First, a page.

his consciousness to rise to a higher level of wisdom, compassion and insight,
his next rebirth will undoubtedly be a more favorable one, with more opportunities
for progress to the only goal that is important - enlightenment.
individual is totally responsible for his fate. All karma-laden beings are reborn
to experience endlessly transforming destinies determined totally by their prior
choices and actions in this and previous lives. The Buddha did not proclaim the
depressing reality of samsara with its inevitable suffering and dissatisfaction
that could go on and on virtually forever without a very wise and compassionate
motive. He wanted his followers to realize that the two causes of the dreadful
inevitability of ceaseless rebirth are desire and ignorance. If these can be overcome
through the attainment of knowledge and wisdom, then release from the necessity
for further rebirths can be achieved. This deliverance from samsara, is, of course,
The Buddha expanded his discussion of the causes of rebirth into the
famous sermon on the twelve links in the chain of conditioned genesis known as
Pratitya Samutpada. Dependent co-arising, or the Buddhist law of moral cause and
effect, is thus expressed in the twelve links or preconditions leading to continued
suffering and bondage to rebirth. Each precondition depends upon the one before
it. Thus, when ignorance ceases, dispositions cease, consciousness ceases, and
so on all the way to aging and dying that cease when rebirth ceases.
after the Parinirvana of Lord Shakyamuni Buddha, His vision of samsara, the cycle
of existences, combined with the twelve links of dependent causation was expressed
as a diagram, often elaborated as a detailed painting, called the "Wheel
of Life" It schematically represents the drama of personal choice and consequence.
As we can see from the diagram I am holding, the whole wheel is held in the mouth
and claws of Mara, who in this case represents impermanence and death. Around
the periphery of the wheel we see the twelve preconditions or links in the chain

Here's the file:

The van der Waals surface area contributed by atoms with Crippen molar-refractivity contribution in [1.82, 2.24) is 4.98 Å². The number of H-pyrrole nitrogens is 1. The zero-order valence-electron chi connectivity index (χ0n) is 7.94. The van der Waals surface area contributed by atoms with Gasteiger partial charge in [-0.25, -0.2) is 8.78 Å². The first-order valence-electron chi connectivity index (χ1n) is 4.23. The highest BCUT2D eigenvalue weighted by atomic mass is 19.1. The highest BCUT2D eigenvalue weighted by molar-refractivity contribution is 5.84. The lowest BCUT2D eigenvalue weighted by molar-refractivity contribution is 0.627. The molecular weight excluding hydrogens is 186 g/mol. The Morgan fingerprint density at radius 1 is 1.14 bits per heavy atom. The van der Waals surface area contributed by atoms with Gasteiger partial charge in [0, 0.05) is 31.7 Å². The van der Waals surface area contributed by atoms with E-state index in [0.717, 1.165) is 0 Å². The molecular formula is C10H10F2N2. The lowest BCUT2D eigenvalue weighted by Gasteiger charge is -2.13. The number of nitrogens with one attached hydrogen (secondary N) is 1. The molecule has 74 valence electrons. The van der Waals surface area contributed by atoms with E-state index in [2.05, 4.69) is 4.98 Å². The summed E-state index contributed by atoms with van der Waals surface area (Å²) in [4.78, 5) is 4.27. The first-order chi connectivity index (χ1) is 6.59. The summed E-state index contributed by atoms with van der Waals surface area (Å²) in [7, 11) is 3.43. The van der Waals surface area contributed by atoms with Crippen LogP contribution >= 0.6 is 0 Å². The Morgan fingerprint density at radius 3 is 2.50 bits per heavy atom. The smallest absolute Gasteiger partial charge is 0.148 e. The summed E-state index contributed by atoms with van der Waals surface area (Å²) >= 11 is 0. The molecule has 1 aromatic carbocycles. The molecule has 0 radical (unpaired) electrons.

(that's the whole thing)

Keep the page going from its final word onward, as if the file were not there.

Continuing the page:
of conditioned genesis. In the center we usually see the representation of the
three poisons: the rooster symbolizing desire, the snake symbolizing anger-hatred
and the pig symbolizing delusion. These poisons are considered to be the driving
forces of the cycle of existence. An individual's response to these forces generates
karma, which determines where on the wheel he will be reborn.
As we examine
the diagram we can see that there are six realms into which beings are reborn.
Rebirth in heaven, the titan realm or the human realm is a reward for virtuous
lives and meritorious acts, while rebirth in the animal realm, the hungry ghost
realm or the hell realm can be considered well-deserved punishment for lives spent
harming others and wallowing in ignorance and evil, while making no effort to
grow and attain a higher level of consciousness. However, as I said earlier, residence
in hell may last an extraordinary length of time, but fortunately, not forever.
Rebirth into these three lower realms can be considered the Buddha's tough love,
which assumes this form to teach and rehabilitate them, so that after their karmic
debt has been paid, they will be able to regain human status.
The human realm,
although technically lower than the heaven realm or the titan realm is more important,
since only there can wisdom and virtue be increased. As mentioned earlier, heavenly
beings reborn in the two highest realms reside there only temporarily as a reward
for outstanding meritorious acts in the past. However, when that good karma runs
out they are subject to birth in a lower realm. This expulsion from their former
state of pleasure and privilege can be exceedingly painful.
realms of samsara with their transience, suffering and death are undesirable.
Only one goal, since it is permanent and forever free from suffering, is really
worth attaining. It is the release from the wheel of life altogether. This is
Nirvana, release from rebirth, which transcends totally the grim cycle of existence
we call samsara.
Therefore, in a statement that has echoed through the ages,
Buddha hurled the challenge to each individual with the words: "Here is the
path leading to the end of suffering. Tread it."